4. I think you titles speak to period you're writing about. They give a certain elegance and mystery.

  5. Thanks Bish. Elegance and mystery huh? I'm all for that!

  6. I enjoy a good title but I don't usually pick up (or put down)books because of them. I'm usually drawn to the cover and the blurb. The blurb is the biggie.

  7. Rula -- Yeah, me too. The blurb is the draw for me as well.

  8. Hey, I really like your titles. They're simple yet contain something in them that intrigues me.

    Last time I was killing time at the library I realized that most of the books I was drawn to were because of their titles. So I agree it can be as important as cover. And me without a title for my current WIP... :/

  9. Nicki -- Simple. That's me. I think I would be hard pressed to decide which is the factor that sways me the most -- title, cover, blurb. I think a combo of all three really. But the blurb would have to be the final push.

    And don't worry, your title will come. And if not, your editor will give you one.

  10. If a book has a title that intrigues, that actually says something about what's between the covers, I'm more likely to take a closer look. But often, the title has little to do with the story.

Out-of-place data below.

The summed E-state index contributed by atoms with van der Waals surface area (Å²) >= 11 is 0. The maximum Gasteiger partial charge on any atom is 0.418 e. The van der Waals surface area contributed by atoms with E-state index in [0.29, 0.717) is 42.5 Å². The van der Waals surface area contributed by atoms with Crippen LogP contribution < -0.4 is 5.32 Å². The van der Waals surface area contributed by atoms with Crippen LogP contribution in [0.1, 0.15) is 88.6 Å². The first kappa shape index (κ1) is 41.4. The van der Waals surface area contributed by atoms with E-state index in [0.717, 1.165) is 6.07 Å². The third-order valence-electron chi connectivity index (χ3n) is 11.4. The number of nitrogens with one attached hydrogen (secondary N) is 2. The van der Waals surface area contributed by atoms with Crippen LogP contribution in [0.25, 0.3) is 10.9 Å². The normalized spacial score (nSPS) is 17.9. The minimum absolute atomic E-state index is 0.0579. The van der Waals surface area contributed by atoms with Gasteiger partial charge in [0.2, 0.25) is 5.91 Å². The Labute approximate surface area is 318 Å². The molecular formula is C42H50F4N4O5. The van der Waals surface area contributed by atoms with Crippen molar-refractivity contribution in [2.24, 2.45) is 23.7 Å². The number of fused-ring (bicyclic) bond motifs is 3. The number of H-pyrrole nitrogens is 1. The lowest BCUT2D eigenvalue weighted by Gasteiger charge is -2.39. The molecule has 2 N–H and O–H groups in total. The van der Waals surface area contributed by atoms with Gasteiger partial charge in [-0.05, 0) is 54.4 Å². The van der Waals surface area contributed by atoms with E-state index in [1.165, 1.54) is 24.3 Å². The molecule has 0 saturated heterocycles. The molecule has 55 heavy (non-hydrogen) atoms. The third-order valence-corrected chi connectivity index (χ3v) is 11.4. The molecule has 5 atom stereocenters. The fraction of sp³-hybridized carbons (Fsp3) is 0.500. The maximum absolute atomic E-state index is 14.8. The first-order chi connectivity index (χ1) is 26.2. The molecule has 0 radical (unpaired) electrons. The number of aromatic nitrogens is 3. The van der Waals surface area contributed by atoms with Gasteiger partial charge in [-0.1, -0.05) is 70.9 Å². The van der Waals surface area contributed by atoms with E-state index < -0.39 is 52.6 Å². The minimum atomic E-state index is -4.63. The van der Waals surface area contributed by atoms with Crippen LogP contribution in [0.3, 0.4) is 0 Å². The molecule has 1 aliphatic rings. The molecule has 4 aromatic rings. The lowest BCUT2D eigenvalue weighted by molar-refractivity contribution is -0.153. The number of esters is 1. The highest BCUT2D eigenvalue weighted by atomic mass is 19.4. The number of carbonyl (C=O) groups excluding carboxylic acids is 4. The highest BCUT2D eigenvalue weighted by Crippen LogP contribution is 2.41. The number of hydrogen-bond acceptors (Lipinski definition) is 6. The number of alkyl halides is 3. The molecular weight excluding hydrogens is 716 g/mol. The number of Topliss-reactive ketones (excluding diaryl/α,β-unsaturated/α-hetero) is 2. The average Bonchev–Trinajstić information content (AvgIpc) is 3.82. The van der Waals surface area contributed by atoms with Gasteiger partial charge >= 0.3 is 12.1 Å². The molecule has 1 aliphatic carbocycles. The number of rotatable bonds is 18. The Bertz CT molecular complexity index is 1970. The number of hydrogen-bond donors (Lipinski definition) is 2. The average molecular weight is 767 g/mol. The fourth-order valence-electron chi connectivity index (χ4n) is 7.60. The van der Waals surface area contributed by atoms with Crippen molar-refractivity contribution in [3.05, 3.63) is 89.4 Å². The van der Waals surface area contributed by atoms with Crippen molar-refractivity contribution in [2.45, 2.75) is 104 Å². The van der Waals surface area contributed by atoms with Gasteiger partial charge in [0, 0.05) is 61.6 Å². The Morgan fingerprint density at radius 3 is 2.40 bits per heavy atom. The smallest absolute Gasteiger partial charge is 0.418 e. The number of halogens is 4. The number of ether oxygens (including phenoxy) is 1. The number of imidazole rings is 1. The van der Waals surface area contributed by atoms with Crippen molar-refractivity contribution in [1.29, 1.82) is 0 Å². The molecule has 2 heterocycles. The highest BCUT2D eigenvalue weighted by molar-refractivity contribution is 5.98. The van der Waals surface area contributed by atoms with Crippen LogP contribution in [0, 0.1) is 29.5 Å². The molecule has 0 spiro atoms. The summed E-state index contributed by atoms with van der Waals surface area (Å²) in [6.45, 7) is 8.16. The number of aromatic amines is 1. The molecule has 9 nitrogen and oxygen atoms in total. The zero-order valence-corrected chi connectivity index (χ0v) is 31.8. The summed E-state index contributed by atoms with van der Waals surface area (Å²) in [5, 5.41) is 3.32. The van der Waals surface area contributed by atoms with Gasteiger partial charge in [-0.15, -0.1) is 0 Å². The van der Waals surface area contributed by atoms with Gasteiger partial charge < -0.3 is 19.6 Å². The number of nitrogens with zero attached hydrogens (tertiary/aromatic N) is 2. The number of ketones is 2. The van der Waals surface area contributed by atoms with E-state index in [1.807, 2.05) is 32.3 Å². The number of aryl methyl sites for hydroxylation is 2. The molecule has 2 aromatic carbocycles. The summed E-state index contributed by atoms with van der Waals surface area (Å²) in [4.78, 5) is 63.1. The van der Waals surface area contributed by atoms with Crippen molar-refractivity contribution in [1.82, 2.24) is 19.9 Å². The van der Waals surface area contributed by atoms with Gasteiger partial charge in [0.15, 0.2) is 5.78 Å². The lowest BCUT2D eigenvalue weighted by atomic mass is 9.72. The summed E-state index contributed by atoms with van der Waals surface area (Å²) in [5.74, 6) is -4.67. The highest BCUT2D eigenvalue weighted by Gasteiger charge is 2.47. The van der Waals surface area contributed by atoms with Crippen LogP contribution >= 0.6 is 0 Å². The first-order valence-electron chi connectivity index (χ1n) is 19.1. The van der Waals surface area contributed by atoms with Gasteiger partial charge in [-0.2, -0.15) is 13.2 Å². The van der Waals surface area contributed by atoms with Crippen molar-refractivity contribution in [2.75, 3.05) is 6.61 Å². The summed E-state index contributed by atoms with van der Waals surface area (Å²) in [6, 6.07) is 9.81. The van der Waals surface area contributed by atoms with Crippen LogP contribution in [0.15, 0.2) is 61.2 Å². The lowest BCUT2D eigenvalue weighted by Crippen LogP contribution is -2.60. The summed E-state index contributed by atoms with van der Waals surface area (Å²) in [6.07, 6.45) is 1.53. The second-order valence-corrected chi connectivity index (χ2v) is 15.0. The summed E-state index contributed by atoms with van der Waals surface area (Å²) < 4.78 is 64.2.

If it's a series and it has a title scheme like Evanovich's Stephanie Plum: Sizzling Sixteen, Smokin' Seventeen, Explosive Eighteen, etc., that's a total turn off. If the titles are boring and tedious, what does that say about the story?

  11. Viva -- I'm afraid to ask what you think about my titles. Plain and basic, yet elegant and mysterious? Hmmm...

    The only series I ever liked the titles of were Sue Grafton's. Takes a lot of gumption to be able to pull off the alphabet like that.

  12. I love your titles, and I LOVED The Lady's Fate! I still can't wait to read A Wife for Winsbarren, it's been crazy around here lately, but it's already on my Kindle!

    I like titles that have a catchy, somewhat musical or poetic sound to them when you read them- something out of the ordinary (my first novel is called, for example, Fireworks Flowers; the second was a play on an old term: Hopeful Romantic, and the third title is currently long but may be shortened to just one word, we'll see. It depends on whether I decide to self publish or not, and what is out there at the time...


  13. I think your titles fit your genre. I look back at mine and wish my YA series had a different title. It's not catchy like most of the YA series.

  14. I don't judge it perse, but it is part of the choosing. I'm accustomed to Regencies being titled such as yours.

    If I'm looking for a new author to read, the first thing I do is look at the cover, then title, and if that catches my interest I read the back cover blurb. I do look through the book in a brick and mortar store. Online I want to see a sample of the author's writing.

    Friend recommendations (either personally or through a blog) will incline me toward a new author. I like to keep an eye on new authors and books. I've found some great storytellers that way.

    Sia McKye's Thoughts...OVER COFFEE